Etymology
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bunting (n.1)

"light woolen stuff loosely woven, flag-material," 1742, of uncertain origin; perhaps from a dialectal survival of Middle English bonting "sifting," verbal noun from bonten "to sift," because cloth was used for sifting grain. The Middle English verb is via Old French, from Vulgar Latin *bonitare "to make good," from Latin bonus "good" (see bonus).

bunting (n.2)

popular name of a lark-like bird, c. 1300, bountyng, a word of unknown origin. Perhaps from buntin "plump" (compare baby bunting, also Scots buntin "short and thick;" Welsh bontin "rump," and bontinog "big-assed"), or a double diminutive of French bon. Or it might be named in reference to speckled plumage and be from an unrecorded Old English word akin to German bunt "speckled," Dutch bont, which are perhaps from Latin punctus.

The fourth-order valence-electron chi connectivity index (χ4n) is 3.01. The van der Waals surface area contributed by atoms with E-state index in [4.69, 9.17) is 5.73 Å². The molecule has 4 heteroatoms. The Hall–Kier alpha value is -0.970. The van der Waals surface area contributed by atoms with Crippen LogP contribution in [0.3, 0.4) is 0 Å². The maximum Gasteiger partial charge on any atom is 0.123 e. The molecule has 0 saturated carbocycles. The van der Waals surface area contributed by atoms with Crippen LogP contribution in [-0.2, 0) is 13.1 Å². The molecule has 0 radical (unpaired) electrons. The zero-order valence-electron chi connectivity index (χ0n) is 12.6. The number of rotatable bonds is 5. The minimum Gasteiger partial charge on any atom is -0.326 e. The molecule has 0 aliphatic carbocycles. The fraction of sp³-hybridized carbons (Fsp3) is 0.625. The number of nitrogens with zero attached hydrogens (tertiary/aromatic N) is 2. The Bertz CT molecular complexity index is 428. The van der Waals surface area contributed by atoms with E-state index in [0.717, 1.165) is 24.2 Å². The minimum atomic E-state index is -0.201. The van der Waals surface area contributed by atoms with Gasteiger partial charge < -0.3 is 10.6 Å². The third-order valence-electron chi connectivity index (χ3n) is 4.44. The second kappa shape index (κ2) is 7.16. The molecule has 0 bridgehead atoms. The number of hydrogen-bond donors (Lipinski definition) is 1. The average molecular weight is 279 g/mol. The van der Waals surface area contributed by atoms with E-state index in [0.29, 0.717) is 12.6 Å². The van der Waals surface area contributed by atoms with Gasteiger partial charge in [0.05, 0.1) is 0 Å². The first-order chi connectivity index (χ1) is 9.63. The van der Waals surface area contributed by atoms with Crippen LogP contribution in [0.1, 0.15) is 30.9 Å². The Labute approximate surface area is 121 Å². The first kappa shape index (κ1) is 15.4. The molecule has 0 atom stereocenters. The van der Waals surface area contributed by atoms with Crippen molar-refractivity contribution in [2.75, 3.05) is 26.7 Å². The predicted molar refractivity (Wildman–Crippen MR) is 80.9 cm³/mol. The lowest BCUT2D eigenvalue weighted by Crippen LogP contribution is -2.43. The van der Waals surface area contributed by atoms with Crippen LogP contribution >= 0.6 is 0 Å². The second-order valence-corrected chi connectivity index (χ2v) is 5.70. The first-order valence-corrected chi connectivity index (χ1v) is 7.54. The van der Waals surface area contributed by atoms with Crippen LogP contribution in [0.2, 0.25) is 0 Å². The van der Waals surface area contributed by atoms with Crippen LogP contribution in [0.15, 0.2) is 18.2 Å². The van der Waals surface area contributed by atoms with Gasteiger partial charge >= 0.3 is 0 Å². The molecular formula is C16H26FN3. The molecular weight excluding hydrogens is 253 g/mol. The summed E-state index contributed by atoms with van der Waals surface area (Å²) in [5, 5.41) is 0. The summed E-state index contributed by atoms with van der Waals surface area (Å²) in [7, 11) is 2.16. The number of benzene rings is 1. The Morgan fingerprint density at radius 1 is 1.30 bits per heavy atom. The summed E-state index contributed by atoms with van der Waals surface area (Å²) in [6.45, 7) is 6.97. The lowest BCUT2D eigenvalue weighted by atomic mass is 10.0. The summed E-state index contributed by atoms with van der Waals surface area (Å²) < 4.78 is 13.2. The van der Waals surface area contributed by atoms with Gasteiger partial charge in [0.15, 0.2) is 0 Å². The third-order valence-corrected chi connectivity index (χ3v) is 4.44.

updated on August 31, 2017

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Definitions of bunting from WordNet

bunting (n.)
a loosely woven fabric used for flags, etc.;
bunting (n.)
any of numerous seed-eating songbirds of Europe or North America;
Etymologies are not definitions. From wordnet.princeton.edu, not affiliated with etymonline.